It’s no surprise that when each of your departments work together you deliver a more cohesive customer experience to your leads and clients.
However, very few businesses have established a collaborative environment, and many still work in silos. These departmental silos only create confusion amongst teams, business-wide data issues, and fragmented customer relationships. Knocking down those silos and creating a unified business contributes to increased productivity, happier employees, and overall better customer experiences.
How CRM for SMBs can help break down silos
One of the biggest challenges facing businesses today is the lack of shared data between departments. Departments work within their own silos, creating their own data sets. While this might work for them in the short run, this data only represents a small portion of the customer experience.
If sales only has one view of the customer, from a sales perspective, they are missing out on campaign touchpoints, website visits, customer support inquiries, and so on. They do not have a full view of the relationship between the company and customer. This lack of contextual data weakens the sales relationship. Sales is unable to tailor their approach based on the behaviors and actions of the customer.
On the other hand, when data is shared across departments, everyone in the organization has a complete and up-to-date contact record filled with both behavioral and demographic information. Comprehensive contact records allow for greater personalization and segmentation, higher internal productivity, and a more efficient organization as a whole.
Departmental collaboration encourages accountability between departments. Because shared data is beneficial to all, when a contact record is incomplete, it affects its usability. For example, if marketing doesn’t have access to sales data, they have a harder time creating tailored lead nurturing campaigns. Not to mention, sales and marketing (along with customer service) should share a common goal – to create seamless and personalized experiences that drive conversions and ROI.
A seamless experience means unrecognizable transitions between sales and marketing departments. The customer journey should span across all departments, not just one. Instead, a lead shouldn’t feel any turbulence between departments. Sales and marketing are two sides of the same coin. Marketing messages and touchpoints are directly connected to sales touchpoints, and effectively guide contacts through your sales funnel and conversion points.
The problem with departmental silos
Department silos create divergent visions and goals. Marketing wants to bring in as many leads as possible, while sales wants to focus and close qualified leads and higher revenue deals. Sales complains to marketing that they aren’t delivering enough qualified leads and marketing blames sales for not doing enough to follow up with the leads they bring them.
This is how departmental silos traditionally have functioned in the past. Everyone is out for themselves. This mindset fosters competition and conflict over collaboration and teamwork. Unfortunately, this attitude will also rear its ugly face to the customer as well resulting in a clunky customer experience.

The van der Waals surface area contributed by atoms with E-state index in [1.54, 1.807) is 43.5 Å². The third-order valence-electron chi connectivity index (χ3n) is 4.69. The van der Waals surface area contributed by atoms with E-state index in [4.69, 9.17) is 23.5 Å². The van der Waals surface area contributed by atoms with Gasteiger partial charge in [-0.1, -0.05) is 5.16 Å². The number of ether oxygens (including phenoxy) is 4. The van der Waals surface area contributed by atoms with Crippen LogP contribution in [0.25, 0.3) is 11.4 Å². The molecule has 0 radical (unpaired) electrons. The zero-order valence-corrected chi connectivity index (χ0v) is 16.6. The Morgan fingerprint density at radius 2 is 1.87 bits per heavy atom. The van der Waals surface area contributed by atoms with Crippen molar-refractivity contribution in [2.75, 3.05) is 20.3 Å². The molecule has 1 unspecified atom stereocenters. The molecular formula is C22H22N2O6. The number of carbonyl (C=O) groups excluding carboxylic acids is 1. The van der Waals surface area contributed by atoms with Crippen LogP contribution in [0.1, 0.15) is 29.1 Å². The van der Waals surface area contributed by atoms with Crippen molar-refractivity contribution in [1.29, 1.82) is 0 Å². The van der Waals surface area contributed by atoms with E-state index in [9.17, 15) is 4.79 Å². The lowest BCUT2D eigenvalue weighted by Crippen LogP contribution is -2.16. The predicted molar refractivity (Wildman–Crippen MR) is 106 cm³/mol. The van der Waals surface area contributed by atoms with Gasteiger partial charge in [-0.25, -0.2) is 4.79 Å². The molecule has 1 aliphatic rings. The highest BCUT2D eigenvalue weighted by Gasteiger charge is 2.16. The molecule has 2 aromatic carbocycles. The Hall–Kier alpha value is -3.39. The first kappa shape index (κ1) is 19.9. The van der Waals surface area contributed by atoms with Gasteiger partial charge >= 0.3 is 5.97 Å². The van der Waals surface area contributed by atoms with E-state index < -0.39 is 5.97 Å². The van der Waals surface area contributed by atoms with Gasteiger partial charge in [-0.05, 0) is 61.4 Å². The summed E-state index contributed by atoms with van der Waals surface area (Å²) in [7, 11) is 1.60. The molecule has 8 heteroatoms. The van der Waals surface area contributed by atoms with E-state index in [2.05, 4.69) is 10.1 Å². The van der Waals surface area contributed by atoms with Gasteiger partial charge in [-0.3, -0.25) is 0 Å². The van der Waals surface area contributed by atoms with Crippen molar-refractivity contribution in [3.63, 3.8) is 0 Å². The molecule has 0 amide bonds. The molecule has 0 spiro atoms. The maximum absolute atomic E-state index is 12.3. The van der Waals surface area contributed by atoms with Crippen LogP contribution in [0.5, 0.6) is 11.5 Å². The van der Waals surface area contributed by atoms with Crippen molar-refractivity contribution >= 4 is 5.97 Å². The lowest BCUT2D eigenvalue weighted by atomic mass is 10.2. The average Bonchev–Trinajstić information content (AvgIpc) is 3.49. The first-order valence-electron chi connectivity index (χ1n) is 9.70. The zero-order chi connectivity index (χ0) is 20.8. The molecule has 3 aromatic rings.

Establishing a common goal – generating more conversions – benefits both sales and marketing. Marketing focuses on bringing in the leads that sales can more effectively close. Sales provides valuable feedback about lead quality, the type of conversations they are having, demographic data, and more. It’s a win-win.
For example, if sales wants to close more high-value deals, they need to discuss with marketing what those leads look like. Marketing can then adjust their strategy to target more high-value prospects.
A shared goal means sales and marketing are in alignment to more productively nurture and convert leads into customers.
However, creating a shared vision requires shared data. Having a single contact record that tracks all touchpoints across the customer journey not only provides sales and marketing with a more complete picture of the contact and their relationship with your brand, but also gives each department access to invaluable data that they can use to build better relationships and ultimately close more deals.
Siloed data is fragmented data. Fragmented data can only be used for so much and can result in errors and embarrassing mishaps.
For example, if marketing doesn’t have sales data, they won’t know where a lead is in the sales funnel, what conversations they have had with sales, and additional demographic information, among other things. Without this data, marketing has a much harder time segmenting your database and personalizing outreach. Not to mention, without this data, it becomes harder to create accurate buyer personas for targeted marketing campaigns.
In the end, all of these issues result in a clunky customer experience, sending your leads and customers to the competitors that get it right.
Small business challenges
Creating cohesion between sales and marketing sounds simple enough, right? Unfortunately, so many small businesses lack the resources, strategy, and technology to align their departmental efforts.
Many businesses sit comfortably with business as usual. However, as our world continues to change, it’s important that businesses adapt to become more competitive in the marketplace.
It can be challenging to take on new initiatives and transform your strategies, even in a small business with few employees. The two biggest challenges businesses face are 1) lack of resources and planning and 2) they don’t have the right technology for the job.
Restructuring and redefining strategies to better align your departments takes time. First, you need to sit down with your team and develop a transformation strategy. You need to define your vision and identify the tactics needed to reach your goals. Business process management plays a large role in understanding your current processes, and developing new, more effective ones.